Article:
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MARCH 2017
Alumni & Friends:
Save the dates and join Joint Dean Eunice Roberts & Programs Manager Christina Ibironke for a drink this March while they travel the U.S. for our annual audition tour:
FOCUS ON: Year Long London Theatre Program
Eunice Roberts, Joint Dean of BADA talks to BADA’s newest Shakespeare Teacher, Paul O’Mahony about his career so far, the Advanced Shakespeare class he’s teaching at BADA and the key to devising your own production.

Eunice Roberts: Hi Paul.  We’re delighted to have you teaching Shakespeare for the Advanced London Theatre Program this semester.  In the past, it’s been an eight week course and then the students have gone on to do the productions mixed in together with the new semester long students.  However, this year, we’re having your good self, leading the class for the eight weeks and then guiding them into their own production Inspired by Shakespeare.

You regularly create your own productions with your theatre company Out of ChaosCould you just tell us a little bit about that work, such as Unmythable?
Paul O’Mahony: Absolutely! Our very first show was called Out of Chaos, which we toured to various festivals around Europe.  We have another show called Norsesome, which is a retelling of Viking legend and then a production which tells all the Greek Myths in one hour, called Unmythable. Unmythable has toured to around one hundred different theatres in the UK, around Europe and we’ve also been to New Zealand and Edinburgh where we won the Three Weeks Editor’s Award in 2012.  Our approach to theatre is based on creating a strong ensemble and lots of game playing: in each scene you’re really trying to find the game that is going on and that makes each scene lively and engaging.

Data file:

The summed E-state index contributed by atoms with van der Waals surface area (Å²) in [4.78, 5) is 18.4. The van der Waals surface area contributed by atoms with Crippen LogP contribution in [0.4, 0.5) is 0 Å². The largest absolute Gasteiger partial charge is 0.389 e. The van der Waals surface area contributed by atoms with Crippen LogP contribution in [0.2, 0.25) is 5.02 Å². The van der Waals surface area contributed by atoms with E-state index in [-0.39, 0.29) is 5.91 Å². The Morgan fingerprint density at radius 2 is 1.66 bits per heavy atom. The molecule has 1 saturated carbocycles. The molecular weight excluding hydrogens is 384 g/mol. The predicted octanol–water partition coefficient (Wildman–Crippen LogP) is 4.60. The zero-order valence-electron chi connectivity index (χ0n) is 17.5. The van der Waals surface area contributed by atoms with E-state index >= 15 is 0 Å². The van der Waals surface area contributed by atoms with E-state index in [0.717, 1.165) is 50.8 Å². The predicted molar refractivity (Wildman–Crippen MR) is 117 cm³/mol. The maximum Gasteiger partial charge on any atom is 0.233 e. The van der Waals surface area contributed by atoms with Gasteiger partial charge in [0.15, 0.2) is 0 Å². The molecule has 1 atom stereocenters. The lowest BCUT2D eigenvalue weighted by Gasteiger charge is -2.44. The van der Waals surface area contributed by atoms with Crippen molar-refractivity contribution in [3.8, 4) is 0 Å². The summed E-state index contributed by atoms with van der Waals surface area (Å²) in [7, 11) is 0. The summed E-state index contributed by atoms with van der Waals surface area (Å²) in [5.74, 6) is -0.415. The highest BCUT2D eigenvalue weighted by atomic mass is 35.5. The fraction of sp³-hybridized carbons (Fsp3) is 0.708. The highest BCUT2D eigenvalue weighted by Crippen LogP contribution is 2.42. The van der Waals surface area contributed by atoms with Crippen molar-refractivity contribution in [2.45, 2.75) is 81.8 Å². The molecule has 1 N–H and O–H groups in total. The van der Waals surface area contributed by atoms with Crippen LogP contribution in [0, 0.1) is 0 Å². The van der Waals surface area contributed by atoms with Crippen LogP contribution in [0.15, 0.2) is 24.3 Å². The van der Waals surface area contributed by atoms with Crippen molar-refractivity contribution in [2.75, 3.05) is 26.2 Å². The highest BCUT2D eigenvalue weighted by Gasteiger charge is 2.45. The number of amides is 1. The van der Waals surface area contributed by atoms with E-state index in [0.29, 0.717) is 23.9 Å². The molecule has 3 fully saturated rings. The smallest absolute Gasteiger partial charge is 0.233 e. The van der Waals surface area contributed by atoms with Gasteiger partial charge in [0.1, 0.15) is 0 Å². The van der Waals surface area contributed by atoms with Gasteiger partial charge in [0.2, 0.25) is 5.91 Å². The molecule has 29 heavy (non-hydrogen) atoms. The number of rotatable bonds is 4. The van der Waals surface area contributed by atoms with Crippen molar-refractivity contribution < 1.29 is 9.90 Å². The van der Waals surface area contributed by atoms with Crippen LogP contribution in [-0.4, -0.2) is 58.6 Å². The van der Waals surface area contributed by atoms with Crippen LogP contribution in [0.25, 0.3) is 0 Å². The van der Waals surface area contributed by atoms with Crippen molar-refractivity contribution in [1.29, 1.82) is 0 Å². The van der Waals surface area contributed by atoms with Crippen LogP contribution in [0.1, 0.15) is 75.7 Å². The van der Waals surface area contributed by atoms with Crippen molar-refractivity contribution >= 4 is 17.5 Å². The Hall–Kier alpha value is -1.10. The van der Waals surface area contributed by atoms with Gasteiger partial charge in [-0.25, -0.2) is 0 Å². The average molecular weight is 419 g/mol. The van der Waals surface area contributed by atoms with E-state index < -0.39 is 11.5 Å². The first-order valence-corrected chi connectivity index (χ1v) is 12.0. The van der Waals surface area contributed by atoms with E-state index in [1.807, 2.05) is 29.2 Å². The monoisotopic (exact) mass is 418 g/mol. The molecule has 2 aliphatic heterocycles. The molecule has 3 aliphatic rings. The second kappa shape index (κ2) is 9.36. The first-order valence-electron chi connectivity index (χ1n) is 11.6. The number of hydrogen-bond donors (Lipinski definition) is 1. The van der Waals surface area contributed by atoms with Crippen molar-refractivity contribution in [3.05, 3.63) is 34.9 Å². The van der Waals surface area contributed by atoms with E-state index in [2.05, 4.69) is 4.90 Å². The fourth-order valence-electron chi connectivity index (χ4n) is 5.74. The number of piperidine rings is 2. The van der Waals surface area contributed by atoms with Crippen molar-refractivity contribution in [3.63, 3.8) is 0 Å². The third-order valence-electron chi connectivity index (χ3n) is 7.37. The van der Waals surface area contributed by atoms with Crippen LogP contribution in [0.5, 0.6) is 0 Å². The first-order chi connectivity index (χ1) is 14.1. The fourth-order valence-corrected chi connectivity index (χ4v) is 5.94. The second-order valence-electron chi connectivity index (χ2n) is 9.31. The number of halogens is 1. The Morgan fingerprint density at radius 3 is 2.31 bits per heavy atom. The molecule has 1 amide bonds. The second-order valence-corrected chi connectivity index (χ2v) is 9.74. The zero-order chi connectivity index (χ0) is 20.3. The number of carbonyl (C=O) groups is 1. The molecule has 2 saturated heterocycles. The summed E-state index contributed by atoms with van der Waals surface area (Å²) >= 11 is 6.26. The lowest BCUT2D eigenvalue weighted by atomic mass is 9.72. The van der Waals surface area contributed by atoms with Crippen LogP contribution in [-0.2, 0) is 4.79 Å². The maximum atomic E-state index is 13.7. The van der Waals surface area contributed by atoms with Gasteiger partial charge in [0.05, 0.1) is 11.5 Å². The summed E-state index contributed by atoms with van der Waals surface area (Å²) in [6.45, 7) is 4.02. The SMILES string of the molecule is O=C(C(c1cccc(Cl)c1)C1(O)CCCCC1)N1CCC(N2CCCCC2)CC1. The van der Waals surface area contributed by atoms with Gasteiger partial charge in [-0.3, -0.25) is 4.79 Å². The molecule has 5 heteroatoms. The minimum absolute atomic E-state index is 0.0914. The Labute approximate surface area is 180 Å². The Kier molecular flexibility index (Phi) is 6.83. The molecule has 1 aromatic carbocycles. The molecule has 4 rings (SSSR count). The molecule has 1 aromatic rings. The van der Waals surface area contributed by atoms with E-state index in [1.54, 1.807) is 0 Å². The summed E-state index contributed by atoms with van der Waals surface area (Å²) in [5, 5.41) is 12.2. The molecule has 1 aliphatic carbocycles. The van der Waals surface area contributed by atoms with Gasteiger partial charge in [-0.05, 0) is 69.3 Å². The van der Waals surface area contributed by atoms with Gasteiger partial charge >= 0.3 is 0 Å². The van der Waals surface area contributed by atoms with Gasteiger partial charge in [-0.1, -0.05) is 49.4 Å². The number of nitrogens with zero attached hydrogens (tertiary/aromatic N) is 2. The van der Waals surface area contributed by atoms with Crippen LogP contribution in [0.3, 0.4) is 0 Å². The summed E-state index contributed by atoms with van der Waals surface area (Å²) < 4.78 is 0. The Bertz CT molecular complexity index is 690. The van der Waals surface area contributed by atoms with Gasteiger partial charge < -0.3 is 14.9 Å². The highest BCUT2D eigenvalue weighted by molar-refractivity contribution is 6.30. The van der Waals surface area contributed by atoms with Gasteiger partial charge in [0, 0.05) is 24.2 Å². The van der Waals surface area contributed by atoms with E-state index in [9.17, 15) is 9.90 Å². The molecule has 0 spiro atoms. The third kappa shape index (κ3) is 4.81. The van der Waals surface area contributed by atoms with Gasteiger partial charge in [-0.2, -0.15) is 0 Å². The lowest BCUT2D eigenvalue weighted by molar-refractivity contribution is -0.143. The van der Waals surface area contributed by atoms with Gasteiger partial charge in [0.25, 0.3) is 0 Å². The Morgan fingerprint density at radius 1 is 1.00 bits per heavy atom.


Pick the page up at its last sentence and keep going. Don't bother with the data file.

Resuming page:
That’s really what I want to spend a lot of these eight weeks doing with the students: exploring Shakespeare, exploring the text and being really rigorous with that and at the same time creating an ensemble that will be ready to go when they come back from their mid-term break.  I hope to help them create a strong ensemble that is sensitive to each other’s needs, and can work collaboratively both leading and listening as required, that can then generate its own work.  Having explored different plays, we discover that there are huge themes which are enduringly relevant and I’m interested to find out what the students find most interesting and most engaging.  Whatever they think is most important for them and for the world that they live in will then inform what we do for the production.  Whatever themes or situations excite them, there will be a Shakespeare play that will serve as a wonderful inspiration.